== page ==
Trailore

Among the huge (and to the casual researcher, seemingly utopian) Appalachian Trail community that stretches along a path of 2184 miles, the countless numbers of volunteers that selflessly maintain the trail, the 4 million annual users of the trail, and the approx. 11,000 who have completed the whole thing, there are a few names that pop up repeatedly in books, forums and web pages that warrant some attention.

There are many “famous” hikers out there, some are hardcore, some are originals, some are nuts. All of them make up a strange folklore that most people have never heard of. Some of you reading this may know one, two or all of these people. For the rest of you, here’s a group of interesting folk who have made a name for themselves on the trail.

 

Earl Shaffer

The original; the first dude to hike the whole thing in one go. The Crazy One became his trail name. On returning from the Pacific theatre in WWII in shock and having lost close friends, he decided to hike the whole trail in 1948. Something no one ever imagined would happen on the trail’s completion in 1937. He was the first to complete both directions (northbound and southbound). He successfully walked it again in 1998 at age 79, died 2002. A true leg end.

 

Jennifer Pharr Davis

Trail name of Oydessa, she is the fastest AT thru hiker ever on the trail – she was supported by her old man throughout so some people diss her a bit. I saw a talk by her on the net and gained a lot of respect for her. Struck by lightening and found a dead body on her first hike, she kept on truckin and came back to beat the record a few years later. Tough lady; 2181 miles, 46 days, 46 miles each day. Her talk.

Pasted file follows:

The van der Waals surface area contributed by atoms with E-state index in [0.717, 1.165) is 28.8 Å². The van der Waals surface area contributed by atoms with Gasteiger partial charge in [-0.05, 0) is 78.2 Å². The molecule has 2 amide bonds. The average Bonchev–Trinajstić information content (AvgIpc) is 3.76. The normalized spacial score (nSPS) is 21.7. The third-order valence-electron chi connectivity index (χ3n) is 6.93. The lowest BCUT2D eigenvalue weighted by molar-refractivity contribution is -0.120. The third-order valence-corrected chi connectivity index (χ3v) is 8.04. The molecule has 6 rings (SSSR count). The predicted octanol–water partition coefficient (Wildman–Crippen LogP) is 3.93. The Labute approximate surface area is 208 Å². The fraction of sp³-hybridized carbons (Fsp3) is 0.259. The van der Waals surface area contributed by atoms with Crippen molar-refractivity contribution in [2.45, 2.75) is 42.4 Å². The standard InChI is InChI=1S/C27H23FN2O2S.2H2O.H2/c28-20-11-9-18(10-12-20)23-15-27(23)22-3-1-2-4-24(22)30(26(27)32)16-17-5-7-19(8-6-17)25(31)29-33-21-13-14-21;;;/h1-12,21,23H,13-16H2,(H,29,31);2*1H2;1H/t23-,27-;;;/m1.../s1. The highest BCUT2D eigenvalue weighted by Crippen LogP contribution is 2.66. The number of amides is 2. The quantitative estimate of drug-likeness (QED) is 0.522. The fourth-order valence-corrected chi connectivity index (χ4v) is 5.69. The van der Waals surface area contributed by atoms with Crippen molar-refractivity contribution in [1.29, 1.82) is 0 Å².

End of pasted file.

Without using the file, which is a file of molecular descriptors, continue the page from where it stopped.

Emma Gatewood

Ok, sorry Jennifer, but scrap my previous statement. This was a real tough lady. Grandma Gatewood first hiked the 2000 miles “for a lark” at 67 years, then again at 72 and 75. She was the first ultralight hiker with a shower curtain for a shelter and a homemade “backpack”. Tough as the cheap sneakers she was wearing.  Held the oldest female thru-hike record till 2007.

 

Bill Irwin

Trail name Orient Express, he was the first blind person to hike the full 2100+ miles. Need I say more?! A couple years back, Mike Hanson (Bulldog) also did it blind. You’ve got more stones than me, guys. Way more stones.

 

Ward Leonard

Known as Ward or Chip, the first guy to walk the trail 10 times, unofficially. Some say he’s walked it 13 times. There’s no one there to measure, unless you report it. He’s a bit of a polarising character on the trail. He’s weirded people out, insulted and at the same time been a jolly good chap to others. He’s got issues by all accounts, but he’s a famous one that’s for sure. Still holds the record for the fastest unsupported hike (I think).

 

Bill Bryson 

Not a thru-hiker. Though this dude made me sit up and take notice of the trail about 12 years ago when I was 17. I’m sure his book A Walk in the Woods: Rediscovering America on the Appalachian Trail has inspired hundreds if not thousands of successful and aspiring thru-hikers to do so. I loved the book when I first read it (disappointed by it recently) and he’s responsible for this madness and also my hike on El Camino de Santiago in Spain.  He gets ripped by a lot of hikers partly because he only completed about 40% of it (of which a lot were driving!). Probably walked about 400 miles. I wouldn’t be here without the big ginger wanker though.